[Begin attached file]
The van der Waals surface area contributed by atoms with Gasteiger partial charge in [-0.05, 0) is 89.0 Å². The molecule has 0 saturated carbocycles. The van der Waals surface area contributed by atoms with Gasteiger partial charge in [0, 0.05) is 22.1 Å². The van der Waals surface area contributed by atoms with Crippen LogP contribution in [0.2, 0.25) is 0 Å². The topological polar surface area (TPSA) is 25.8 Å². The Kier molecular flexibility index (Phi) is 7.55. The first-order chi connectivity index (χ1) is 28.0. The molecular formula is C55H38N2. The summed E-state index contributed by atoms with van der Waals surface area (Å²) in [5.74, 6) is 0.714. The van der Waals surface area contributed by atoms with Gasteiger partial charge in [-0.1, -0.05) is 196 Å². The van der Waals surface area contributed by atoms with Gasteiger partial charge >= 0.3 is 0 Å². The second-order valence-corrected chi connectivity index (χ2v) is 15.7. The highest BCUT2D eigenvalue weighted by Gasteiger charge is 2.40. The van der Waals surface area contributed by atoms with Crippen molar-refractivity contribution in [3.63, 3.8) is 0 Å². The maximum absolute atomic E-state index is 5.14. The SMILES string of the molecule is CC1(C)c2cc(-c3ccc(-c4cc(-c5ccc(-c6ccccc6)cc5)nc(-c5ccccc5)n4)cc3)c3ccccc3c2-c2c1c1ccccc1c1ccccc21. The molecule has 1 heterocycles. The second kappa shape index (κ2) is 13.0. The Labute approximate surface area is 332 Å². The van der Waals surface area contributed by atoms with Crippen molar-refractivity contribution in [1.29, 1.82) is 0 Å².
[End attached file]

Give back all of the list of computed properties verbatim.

The van der Waals surface area contributed by atoms with Gasteiger partial charge in [-0.05, 0) is 89.0 Å². The molecule has 0 saturated carbocycles. The van der Waals surface area contributed by atoms with Gasteiger partial charge in [0, 0.05) is 22.1 Å². The van der Waals surface area contributed by atoms with Crippen LogP contribution in [0.2, 0.25) is 0 Å². The topological polar surface area (TPSA) is 25.8 Å². The Kier molecular flexibility index (Phi) is 7.55. The first-order chi connectivity index (χ1) is 28.0. The molecular formula is C55H38N2. The summed E-state index contributed by atoms with van der Waals surface area (Å²) in [5.74, 6) is 0.714. The van der Waals surface area contributed by atoms with Gasteiger partial charge in [-0.1, -0.05) is 196 Å². The van der Waals surface area contributed by atoms with Gasteiger partial charge >= 0.3 is 0 Å². The second-order valence-corrected chi connectivity index (χ2v) is 15.7. The highest BCUT2D eigenvalue weighted by Gasteiger charge is 2.40. The van der Waals surface area contributed by atoms with Crippen molar-refractivity contribution in [3.63, 3.8) is 0 Å². The maximum absolute atomic E-state index is 5.14. The SMILES string of the molecule is CC1(C)c2cc(-c3ccc(-c4cc(-c5ccc(-c6ccccc6)cc5)nc(-c5ccccc5)n4)cc3)c3ccccc3c2-c2c1c1ccccc1c1ccccc21. The molecule has 1 heterocycles. The second kappa shape index (κ2) is 13.0. The Labute approximate surface area is 332 Å². The van der Waals surface area contributed by atoms with Crippen molar-refractivity contribution in [1.29, 1.82) is 0 Å².